In jazz, all major chord extensions take their notes from the major scale built off the root. A D Major 13th chord will take all of its notes from the D major scale. This is important because the spelling of the individual notes has to follow the home scale or the chord won't sound right. In practice, advanced jazz musicians often alter the notes in very tall chords, but that's a matter of personal taste.

Extended Minor

The basic jazz minor chord is the minor seventh chord. As you recall, a minor seventh chord is a minor triad with a minor seventh interval added. In addition to the seventh, you see minor chord extensions. Minor chords can be written the following ways and still fall under the umbrella of minor and, thus, substitute for each other:

  • C minor 7th

  • C minor 9th

  • C minor 11th

  • C minor 13th

The formula for these chords is pretty simple to spot: root (minor) extension. Any chord that follows that formula is in the minor seventh family. For example: F minor 11th is a minor seventh–type chord, simply extended.

In jazz, all minor chord extensions take their notes from the Dorian scale built off the root. A D minor 13th chord will take all its notes from the D Dorian scale. This is important because the spelling of the individual notes has to follow the home scale or the chord won't sound right. In jazz, the home scale for minor chords is the Dorian mode, not the expected natural minor scale. This is one of the places where jazz starts to pull away from traditional harmony: its use of modes for harmonic and melodic purposes.

Extended Dominant

The basic jazz dominant chord is the dominant seventh chord. As you recall, a dominant seventh chord is a major triad with a minor seventh interval added to it. In addition to the seventh, you see dominant chord extensions. When used in practice, many jazz players will simply call these chords seventh chords and leave off the moniker dominant as it's implied. Dominant chords can be written the following ways and all still fall under the umbrella of dominant and, thus, substitute for each other:

  • C7th

  • C9th

  • C11th

  • C13th

The formula for these chords is pretty simple to spot: root extension. Any chord that follows that formula is in the dominant seventh family. For example: F11th is a dominant seventh–type chord, simply extended to the eleventh.

Typically, with dominant chords comes chordal alterations. An alteration is some sort of change to the fifth or ninth of the chord. An altered dominant chord may read like this:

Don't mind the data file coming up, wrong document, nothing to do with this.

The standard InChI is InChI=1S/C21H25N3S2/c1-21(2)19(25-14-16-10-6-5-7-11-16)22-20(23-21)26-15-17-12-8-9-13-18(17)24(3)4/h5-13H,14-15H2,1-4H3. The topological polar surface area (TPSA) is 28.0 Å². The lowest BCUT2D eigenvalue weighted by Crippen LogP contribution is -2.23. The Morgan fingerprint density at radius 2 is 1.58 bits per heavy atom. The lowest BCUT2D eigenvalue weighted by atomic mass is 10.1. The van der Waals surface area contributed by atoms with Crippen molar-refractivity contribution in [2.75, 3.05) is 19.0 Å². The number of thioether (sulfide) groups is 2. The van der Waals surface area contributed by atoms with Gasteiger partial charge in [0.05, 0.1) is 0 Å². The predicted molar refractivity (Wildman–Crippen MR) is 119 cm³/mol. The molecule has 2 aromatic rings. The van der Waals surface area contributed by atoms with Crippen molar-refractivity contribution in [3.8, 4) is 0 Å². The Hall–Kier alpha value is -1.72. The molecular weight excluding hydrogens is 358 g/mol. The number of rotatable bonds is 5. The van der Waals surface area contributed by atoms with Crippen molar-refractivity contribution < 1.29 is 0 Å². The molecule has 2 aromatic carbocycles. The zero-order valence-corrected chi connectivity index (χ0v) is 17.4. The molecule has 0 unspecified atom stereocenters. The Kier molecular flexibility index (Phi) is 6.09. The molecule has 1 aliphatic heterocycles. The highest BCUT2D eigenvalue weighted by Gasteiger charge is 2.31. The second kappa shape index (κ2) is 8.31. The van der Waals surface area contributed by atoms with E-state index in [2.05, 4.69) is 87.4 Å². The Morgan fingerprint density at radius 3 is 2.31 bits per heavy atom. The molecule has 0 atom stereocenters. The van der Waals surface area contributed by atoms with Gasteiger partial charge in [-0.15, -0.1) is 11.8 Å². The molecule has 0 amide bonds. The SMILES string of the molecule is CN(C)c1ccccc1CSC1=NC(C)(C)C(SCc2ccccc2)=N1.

• C7 9#5

Even though that chord looks kind of scary, it's still very plainly dominant because at its core, it's a C7 with other stuff added to the end of it. You will look at this in more depth in the section titled “Substitutions and Enhancements.”

In jazz, all dominant chord extensions take their notes from the Mixolydian scale built off the root. An E13th chord will take all its notes from the E Mixolydian scale. This is important because the spelling of the individual notes has to follow the home scale or the chord won't sound right. In jazz, the home scale for dominant chords is the Mixolydian mode, not the major scale (that's reserved for major seventh chords). This is another example of modal use in jazz.

Other Chords?

What about diminished and augmented? Well, in jazz, the diminished seventh chord is very common, and it is written exactly as you'd expect to see it: C°7. The other type of diminished chord, the half diminished chord, is often found in jazz, but it rarely goes by its classical symbol of CØ7. The symbols for full and half diminished simply look too close to each other. To rectify this, half diminished chords are written as “Minor 75” chords, which gets you to the same chord and completely avoids confusion with the other diminished chord. Almost 99.9 percent of the time, you can assume that a diminished chord is a fully diminished seventh chord.

As for augmented chords, they appear as you'd expect them to, in the two varieties you studied in Chapter 8: Cmaj7+ (C–E–G#–B) and C7+ (C–E–G#–B). You can extend an augmented chord, but it's pretty rare. For most things, if you can decipher the major, minor, dominant, diminished, and augmented chord symbols, you're almost there.